posts tagged with 'communication'

why can't I write to people?

You know I have my struggles to write in this blog as much as I'd like to. In the morning my brain is working well but there are many distractions; in the late evening it's quiet but it takes me fifteen minutes to write a sentence. As hard as that is, it's been even harder for me to keep in touch with my friends. Why on earth is that?! Shouldn't I be able to dash off a quick message—"hey, thinking of you... how are things going?" But then I sit down to write and I get stuck. What if they wonder why I haven't talked to them in so long? What if they've got something serious going on, and my tone is too lighthearted? Why haven't they written to me: did I do something wrong? It's maddening. And as bad as that is, for work I'm meant to be writing to the families I work with and my volunteers, and that's ten thousand times harder! I want to write, I really do. I care about all of those people and would love to be in contact with them. So what's my problem?!

All that is to say, if we're friends and I haven't written to you, I really want to and wish I had. I'll try again tomorrow!

on organizational communitation

One of the reasons that I'm an anarchist is that I'm uncomfortable with the way communication—and, by extension, control—works in large organizations. And by large, I mean any bigger than, say, fifteen people. Think of a committee meeting. It's set up to let people address their grievances and to come up with a plan for fixing them. All the participants work together, and while they may have their disagreements they can get along and with the best will in the world want to solve them in a way that will please everyone. And yet.

How does this work out? Each person thinks of what they want to say, and then needs to translate that into appropriate language to share with the group. Whoever is taking notes processes what he hears and translates it again, into language that can be written down and fits the tone of the organization's written communications. Next it's read by decision-makers, who bring their own understanding to the text and refashion it into a proposal for the whole organization to consider. Reading it, do the originators of the ideas recognize what they initially wanted to say? Yes, in that they can translate the organizational language as well as everyone else involved with the process; but at the same time there's an unsettling sense that "that's not quite what I meant." Only there's no way to fix it, to get at the real meaning: every thought has to go through the same process and be filtered in the same way.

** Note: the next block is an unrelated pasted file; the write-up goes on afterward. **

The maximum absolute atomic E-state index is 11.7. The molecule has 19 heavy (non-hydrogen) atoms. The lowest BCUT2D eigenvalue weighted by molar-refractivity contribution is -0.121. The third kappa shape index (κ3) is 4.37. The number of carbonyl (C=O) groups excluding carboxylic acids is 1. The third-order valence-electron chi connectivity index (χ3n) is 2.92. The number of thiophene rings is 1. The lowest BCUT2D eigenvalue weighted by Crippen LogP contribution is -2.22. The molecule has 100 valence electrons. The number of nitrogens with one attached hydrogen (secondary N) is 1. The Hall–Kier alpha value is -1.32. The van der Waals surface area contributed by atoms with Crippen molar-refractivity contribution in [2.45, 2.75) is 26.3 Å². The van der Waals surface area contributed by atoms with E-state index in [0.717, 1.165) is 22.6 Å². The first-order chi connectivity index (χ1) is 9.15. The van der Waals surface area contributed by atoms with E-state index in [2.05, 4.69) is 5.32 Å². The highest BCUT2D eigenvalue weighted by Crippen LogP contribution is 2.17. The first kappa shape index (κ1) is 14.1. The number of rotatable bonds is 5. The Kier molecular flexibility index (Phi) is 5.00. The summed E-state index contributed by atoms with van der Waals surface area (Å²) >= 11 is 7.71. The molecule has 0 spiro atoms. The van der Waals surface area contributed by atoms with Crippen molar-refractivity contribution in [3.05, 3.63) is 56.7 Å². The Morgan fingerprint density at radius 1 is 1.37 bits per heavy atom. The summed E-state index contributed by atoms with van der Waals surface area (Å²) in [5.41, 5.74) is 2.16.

It's not that I think there's a bad guy in this process. No one is ever trying to subvert individuals' meaning or desires, it just happens. And it's probably inevitable, because the alternative is working out every single difference of opinion on a one-to-one basis, which would both take forever and create additional problems when separate resolutions led in different operational directions.

This happens everywhere: I've experienced it in the workplace, local government, churches, and volunteer groups. As I say, I can't imagine a workable solution short of disbanding all those organizations (hey, what a definition of workable!), but I think being aware of the problem is helpful in itself. There must be all sorts of literature on the subject already, too; maybe someone can point me towards some good examples? And maybe we can try as much as we can to address problems we have with other individuals as soon as they come up rather than letting them become institutional issues. Doing that might involve breaking down some hierarchical boundaries to organizational communication, so hooray, it's a double win! Who wants to go first?